WASHINGTON — It has been almost 200 years since Napoleon Bonaparte said, "A soldier will fight long and hard for a bit of colored ribbon."
A case heard in the Supreme Court Wednesday involving a man who lied about being a decorated veteran could be a societal landmine for veterans and the way they feel about awards that recognize their sacrifice.
A focus of the court case is whether the Stolen Valor Act of 2006, which makes it a crime to falsely claim, verbally or in writing, to be the recipient of a military honor, infringes on the First Amendment right of free speech.
Xavier Alvarez, a former public official who was never in the military, said in 2007 that he was a retired Marine and Medal of Honor recipient. Alvarez was later indicted under the Stolen Valor Act but has successfully argued his way through the U.S. Court of Appeals that the act violates his First Amendment right to free speech, and that there were no victims of what he said.
"It is not a victimless crime," said University of Utah law professor Jim Holbrook, who received the Bronze Star and Army Commendation Medal for valor for combat service in Vietnam in 1969. "The victims are everyone in the nation and the people who receive these awards who have earned them, and their families and loved ones who all have incurred the costs of that sacrifice."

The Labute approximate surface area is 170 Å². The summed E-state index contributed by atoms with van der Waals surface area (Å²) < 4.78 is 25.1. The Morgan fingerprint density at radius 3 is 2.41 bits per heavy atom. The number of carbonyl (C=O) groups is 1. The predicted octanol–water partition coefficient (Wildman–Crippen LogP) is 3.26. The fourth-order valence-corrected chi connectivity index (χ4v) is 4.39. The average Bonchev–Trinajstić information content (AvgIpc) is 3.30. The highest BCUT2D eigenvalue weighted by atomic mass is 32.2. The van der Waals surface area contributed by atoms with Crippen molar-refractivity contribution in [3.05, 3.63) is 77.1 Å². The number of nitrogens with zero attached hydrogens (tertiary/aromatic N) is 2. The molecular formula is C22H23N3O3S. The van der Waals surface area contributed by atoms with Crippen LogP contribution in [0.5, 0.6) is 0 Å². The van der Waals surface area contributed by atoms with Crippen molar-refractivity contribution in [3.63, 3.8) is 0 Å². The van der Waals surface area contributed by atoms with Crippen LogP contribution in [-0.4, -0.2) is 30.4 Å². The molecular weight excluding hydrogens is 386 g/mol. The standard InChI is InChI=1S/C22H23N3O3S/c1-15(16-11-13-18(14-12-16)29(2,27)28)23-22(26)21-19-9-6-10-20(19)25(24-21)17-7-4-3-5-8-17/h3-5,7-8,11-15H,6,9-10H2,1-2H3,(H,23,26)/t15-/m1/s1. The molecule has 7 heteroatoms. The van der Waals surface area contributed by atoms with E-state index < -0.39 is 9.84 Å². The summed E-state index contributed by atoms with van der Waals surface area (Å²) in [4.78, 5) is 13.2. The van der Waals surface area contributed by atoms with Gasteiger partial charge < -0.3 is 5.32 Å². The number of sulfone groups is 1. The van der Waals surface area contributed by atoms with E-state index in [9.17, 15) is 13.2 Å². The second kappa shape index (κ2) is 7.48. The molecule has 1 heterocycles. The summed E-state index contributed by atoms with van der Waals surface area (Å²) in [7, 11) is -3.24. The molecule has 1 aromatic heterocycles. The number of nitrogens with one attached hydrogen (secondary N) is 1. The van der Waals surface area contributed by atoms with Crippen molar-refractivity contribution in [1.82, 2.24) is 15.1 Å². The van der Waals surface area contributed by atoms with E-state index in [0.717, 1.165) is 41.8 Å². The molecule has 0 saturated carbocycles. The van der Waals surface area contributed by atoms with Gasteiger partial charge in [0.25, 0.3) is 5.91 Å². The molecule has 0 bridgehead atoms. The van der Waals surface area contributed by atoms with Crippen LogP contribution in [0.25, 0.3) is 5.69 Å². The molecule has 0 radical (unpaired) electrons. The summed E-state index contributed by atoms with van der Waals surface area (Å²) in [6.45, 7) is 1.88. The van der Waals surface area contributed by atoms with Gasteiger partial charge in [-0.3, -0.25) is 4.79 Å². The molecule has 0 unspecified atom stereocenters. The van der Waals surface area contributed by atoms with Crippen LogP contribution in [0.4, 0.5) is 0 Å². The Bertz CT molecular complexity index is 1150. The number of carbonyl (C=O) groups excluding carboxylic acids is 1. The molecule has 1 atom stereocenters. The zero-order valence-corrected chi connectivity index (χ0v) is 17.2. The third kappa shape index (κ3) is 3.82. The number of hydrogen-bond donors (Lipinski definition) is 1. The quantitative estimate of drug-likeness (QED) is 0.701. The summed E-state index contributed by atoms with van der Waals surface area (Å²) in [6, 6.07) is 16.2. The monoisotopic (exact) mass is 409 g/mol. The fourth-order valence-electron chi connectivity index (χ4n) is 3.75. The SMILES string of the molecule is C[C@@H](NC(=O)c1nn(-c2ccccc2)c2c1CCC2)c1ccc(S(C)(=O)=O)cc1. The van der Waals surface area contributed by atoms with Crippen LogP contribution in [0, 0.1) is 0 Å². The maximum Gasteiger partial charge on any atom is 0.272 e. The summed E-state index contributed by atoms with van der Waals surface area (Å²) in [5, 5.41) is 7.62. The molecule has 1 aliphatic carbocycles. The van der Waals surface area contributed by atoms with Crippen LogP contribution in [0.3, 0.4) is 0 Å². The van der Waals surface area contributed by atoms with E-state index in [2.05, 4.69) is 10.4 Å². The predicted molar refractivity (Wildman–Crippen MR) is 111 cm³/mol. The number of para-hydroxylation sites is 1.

"It's fascinating to me that judges who have never served in combat are looking at this through the lens of First Amendment principles without really understanding what military decorations mean," Holbrook said.
With the reference to Napoleon — it's not that the award or the ribbon itself has value, but that valor awards are the symbol for a sacrifice that cannot have a price affixed.
"That's why a First Amendment analysis misses the point," Holbrook said. "The harm is a social harm. It is a harm to our military" if there is no protection in the law to separate honest award recipients from fakes.
The high court has in recent years overwhelmingly rejected limits on speech, striking down a federal ban on videos showing graphic violence against animals and a state law aimed at keeping violent video games away from children. The court also rejected the attempt by the father of a dead Marine to sue fundamentalist church members who staged a mocking protest at his son's funeral.
And in 1989, the court said the Constitution protects the burning of the American flag.
Justice Sonia Sotomayor said on Wednesday the earlier cases made clear that merely offending others by itself is not enough to justify limiting speech.
"So outside of the emotional reaction, where's the harm? And I'm not minimizing it. I, too, take offense when people make these kinds of claims, but I take offense when someone I'm dating makes a claim that's not true," said Sotomayor, who is divorced.
She seemed the least willing member of the court to accept the Obama administration's defense of the law and disputed the view that the value of the highest award, the Medal of Honor, or any others has been diminished because some people lie about having received them.